AUSTIN, Texas — Texans are fighting back over lawmakers failing to use federal dollars to fund housing.

Texas received more than $16 billion from the American Rescue Plan, and zero of that went into programs for housing insecurity, homelessness or rent relief.

What You Need To Know

  • Texas spent $0 of more than $16 billion in federal funding from American Rescue Plan on housing

  • Texas housing advocates claim the state’s actions go against U.S. Treasury guidelines  

  • Survey shows 1.7 million Texas households have little to no confidence they can pay rent

  •  Appropriations bills gave large portion to unemployment, hospital staffing and state employee salaries

Now, an investigation is under way, claiming the state went against federal treasury guidelines. The American Rescue Plan was put in place by the Biden administration to help those still suffering economically from the pandemic. This decision comes as Texas is dealing with a housing crisis.

The National Low Income Housing Coalition Map shows Texas ranks the lowest for affordable and available rental homes. The site shows Texas has 29 affordable and available rental homes per 100 ”extremely low income renter households.”

Source: The National Low Income Housing Coalition.

Carla Davis is one of those low-income renters. Times have been tough for the single mother and her three boys. She says public assistance programs are what kept her family afloat.

“It’s very important, it’s very necessary,” she said.

Davis already lives in a low-income apartment in East Austin. Then when her unemployment ended, she couldn’t pay rent.

“With the little income that I had, I had to make car payments, buy new furniture, beds and things like that,” she said.

Davis just got approved for a Section 8 low-income housing voucher. She’s been on the waiting list since 2016.

“I thank God that it actually went through,” Davis said.

So, after living her entire life in Austin, Davis is packing up her things to move about 45 minutes north to Taylor, Texas, where her voucher will work.

“It’s some adjusting to get through, but I’m not gonna let my Section 8 voucher go to waste,” she said.

A U.S. Census Bureau survey shows more than 1.7 million households in Texas have little to no confidence that they can afford next month’s rent. Black and brown Texans like Davis make up the majority of those renters. The survey showed 55% of white Texans were highly confident they could pay rent compared to 21% of Black Texans and 14% of Hispanic Texans.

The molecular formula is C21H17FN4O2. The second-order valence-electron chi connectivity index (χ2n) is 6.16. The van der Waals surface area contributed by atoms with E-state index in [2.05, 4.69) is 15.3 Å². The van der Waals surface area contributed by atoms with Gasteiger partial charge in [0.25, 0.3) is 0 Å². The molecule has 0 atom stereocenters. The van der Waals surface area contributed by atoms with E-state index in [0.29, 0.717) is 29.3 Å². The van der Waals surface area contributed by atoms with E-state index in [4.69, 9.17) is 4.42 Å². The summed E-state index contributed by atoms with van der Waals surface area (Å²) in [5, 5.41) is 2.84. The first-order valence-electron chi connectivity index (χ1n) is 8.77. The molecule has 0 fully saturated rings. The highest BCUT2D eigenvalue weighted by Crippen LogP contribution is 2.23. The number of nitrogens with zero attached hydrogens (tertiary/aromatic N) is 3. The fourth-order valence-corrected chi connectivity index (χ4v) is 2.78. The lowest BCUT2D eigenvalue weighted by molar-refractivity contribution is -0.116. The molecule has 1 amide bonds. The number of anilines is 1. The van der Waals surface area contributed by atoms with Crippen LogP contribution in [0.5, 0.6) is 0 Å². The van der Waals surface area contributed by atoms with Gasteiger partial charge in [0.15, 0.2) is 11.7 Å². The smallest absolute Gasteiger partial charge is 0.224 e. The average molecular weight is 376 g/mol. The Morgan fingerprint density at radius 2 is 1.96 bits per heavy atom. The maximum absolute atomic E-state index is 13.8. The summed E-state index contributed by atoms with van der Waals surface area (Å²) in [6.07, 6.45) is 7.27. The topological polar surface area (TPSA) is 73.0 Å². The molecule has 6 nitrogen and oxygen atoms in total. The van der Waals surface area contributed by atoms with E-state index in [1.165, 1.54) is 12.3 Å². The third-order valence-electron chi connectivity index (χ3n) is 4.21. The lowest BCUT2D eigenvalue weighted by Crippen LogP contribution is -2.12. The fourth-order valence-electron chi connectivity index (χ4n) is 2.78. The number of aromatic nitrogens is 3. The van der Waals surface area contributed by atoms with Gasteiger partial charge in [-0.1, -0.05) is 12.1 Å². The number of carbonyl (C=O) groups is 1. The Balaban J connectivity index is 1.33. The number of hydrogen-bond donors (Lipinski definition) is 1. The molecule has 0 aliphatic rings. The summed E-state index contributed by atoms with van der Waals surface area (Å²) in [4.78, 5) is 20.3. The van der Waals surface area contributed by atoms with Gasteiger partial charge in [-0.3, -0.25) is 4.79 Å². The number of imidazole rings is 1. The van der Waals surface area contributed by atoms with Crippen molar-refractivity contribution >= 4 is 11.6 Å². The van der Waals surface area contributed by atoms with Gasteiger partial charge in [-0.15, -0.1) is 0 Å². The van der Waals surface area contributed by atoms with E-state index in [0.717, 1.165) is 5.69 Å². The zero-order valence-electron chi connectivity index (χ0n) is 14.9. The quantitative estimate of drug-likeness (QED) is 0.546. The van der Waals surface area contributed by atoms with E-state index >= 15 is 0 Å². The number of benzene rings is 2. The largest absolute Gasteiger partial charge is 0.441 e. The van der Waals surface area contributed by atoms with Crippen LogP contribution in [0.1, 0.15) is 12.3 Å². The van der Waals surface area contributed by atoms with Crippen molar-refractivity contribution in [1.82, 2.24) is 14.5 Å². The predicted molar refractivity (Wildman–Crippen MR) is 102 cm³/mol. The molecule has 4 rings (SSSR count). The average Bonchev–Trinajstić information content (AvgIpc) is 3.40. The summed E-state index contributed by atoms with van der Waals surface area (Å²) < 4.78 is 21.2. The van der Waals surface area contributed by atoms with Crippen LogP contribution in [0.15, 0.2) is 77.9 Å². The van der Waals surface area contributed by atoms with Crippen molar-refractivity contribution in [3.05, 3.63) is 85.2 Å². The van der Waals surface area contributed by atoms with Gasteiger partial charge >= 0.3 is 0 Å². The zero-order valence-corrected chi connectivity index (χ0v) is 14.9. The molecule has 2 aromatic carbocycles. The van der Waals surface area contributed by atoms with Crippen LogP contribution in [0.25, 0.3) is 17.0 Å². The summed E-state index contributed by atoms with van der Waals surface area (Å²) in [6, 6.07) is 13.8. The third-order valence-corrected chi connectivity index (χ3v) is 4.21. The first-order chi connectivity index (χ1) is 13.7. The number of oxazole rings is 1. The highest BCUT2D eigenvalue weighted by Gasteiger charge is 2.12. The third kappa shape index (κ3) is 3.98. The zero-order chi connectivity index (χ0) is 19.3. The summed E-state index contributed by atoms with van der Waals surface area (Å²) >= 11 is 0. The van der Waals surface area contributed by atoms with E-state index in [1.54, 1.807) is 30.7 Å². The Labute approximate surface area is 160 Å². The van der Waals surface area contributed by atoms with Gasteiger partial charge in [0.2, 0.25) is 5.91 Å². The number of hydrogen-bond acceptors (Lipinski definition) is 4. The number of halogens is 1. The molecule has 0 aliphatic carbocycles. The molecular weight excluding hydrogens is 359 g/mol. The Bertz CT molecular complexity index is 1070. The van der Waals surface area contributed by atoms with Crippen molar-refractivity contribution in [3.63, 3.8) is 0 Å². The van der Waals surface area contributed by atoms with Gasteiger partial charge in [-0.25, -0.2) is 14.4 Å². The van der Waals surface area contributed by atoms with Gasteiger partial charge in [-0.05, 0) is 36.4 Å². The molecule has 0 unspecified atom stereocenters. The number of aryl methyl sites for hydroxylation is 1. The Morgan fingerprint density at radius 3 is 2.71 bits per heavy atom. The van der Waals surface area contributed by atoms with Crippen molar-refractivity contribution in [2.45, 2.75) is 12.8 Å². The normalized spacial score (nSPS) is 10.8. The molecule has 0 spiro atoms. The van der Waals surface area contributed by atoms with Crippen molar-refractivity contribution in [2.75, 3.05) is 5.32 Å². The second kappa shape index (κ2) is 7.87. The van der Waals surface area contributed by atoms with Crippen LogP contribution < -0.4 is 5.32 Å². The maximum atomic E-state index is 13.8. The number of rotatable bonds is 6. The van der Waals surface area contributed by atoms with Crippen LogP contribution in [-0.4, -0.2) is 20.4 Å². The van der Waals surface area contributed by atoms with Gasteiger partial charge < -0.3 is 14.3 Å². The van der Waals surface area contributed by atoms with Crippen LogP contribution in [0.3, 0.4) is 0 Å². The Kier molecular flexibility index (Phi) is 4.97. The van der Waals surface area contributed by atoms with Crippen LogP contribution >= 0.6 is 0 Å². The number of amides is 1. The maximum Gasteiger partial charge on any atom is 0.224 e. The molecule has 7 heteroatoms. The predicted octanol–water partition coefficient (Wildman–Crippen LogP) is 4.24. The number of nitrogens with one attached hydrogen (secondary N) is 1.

That’s why it came as a major shock to advocates like Texas Housers when the state failed to allocate any federal relief funds into initiatives that would alleviate housing insecurity. Texas Housers Advocacy Director David Wheaton says they were hoping to get 10-15% of Texas’ more than $16 billion from the the American Rescue Plan.

“We think this is a really really bad and a raw deal for the people of Texas,” Wheaton said.

Appropriations subcommittee chair Rep. Greg Bonnen and Senate Finance Committee chair Sen. Jane Nelson authored these appropriations bills approved by the Texas Legislature.

Spectrum News reached out to Rep. Bonnen and Sen. Nelson for comment.

We have yet to receive a reply.

Some of the top funded programs in these bills included unemployment, hospital staffing and state employee salaries.

Here’s a look at SB8’s allocation of funds:

•    $7.2 billion to replenish the Unemployment Compensation Fund, ensuring that businesses are not faced with an increase in unemployment taxes due to pandemic-related layoffs;

•    $3 billion to deploy hospital surge staffing, purchase therapeutic drugs, and support regional infusion centers;

•    $3.7 billion to cover salaries and benefits for state employees directly working on pandemic response;

•    $500.5 million for broadband expansion, with $75 million of those funds designated for a broadband pole replacement program (out of the Coronavirus Capital Projects Fund);

•    $500 million for construction projects at institutions of higher education, contingent on the passage of legislation;

•    $300 million for a State Operations Center to aid the state in disaster response;

•    $200 million to bolster cybersecurity;

•    $160 million to shore up funding for organizations se therving sexual assault survivors and other crime victims;

•    $286 million to the Teacher Retirement System to cover COVID-related health claims and to ensure no active or retired teacher faces an increase in health care premiums due to the pandemic;

•    $237.8 million to expand access to mental health care by completing construction of a new state psychiatric hospital in Dallas;

•    $113 million to the Texas Child Mental Health Care Consortium to expand mental health treatment options for young Texans struggling with depression and suicide; and

•   $100 million to support Texas food banks, which continue to serve high numbers of Texans in need.

Now, Texas Housers is challenging the Legislature’s appropriations. The nonprofit is working on filing a complaint with the United States Treasury Department.

Wheaton says they believe Texas used funds from ARP to supplant state funds to use to offset future property tax cuts, which the Treasury Department prohibits states from doing.

“We think a lot of what was appropriated were swaps, so the state of Texas doesn’t have to fund certain things with their general revenue come next 2023 session with their budget,” he said.

As for Texans like Davis, they’ll have to rely on current support services.

The City of Austin just added $6.4 million to its rent relief program and extended renter protections until Dec. 31.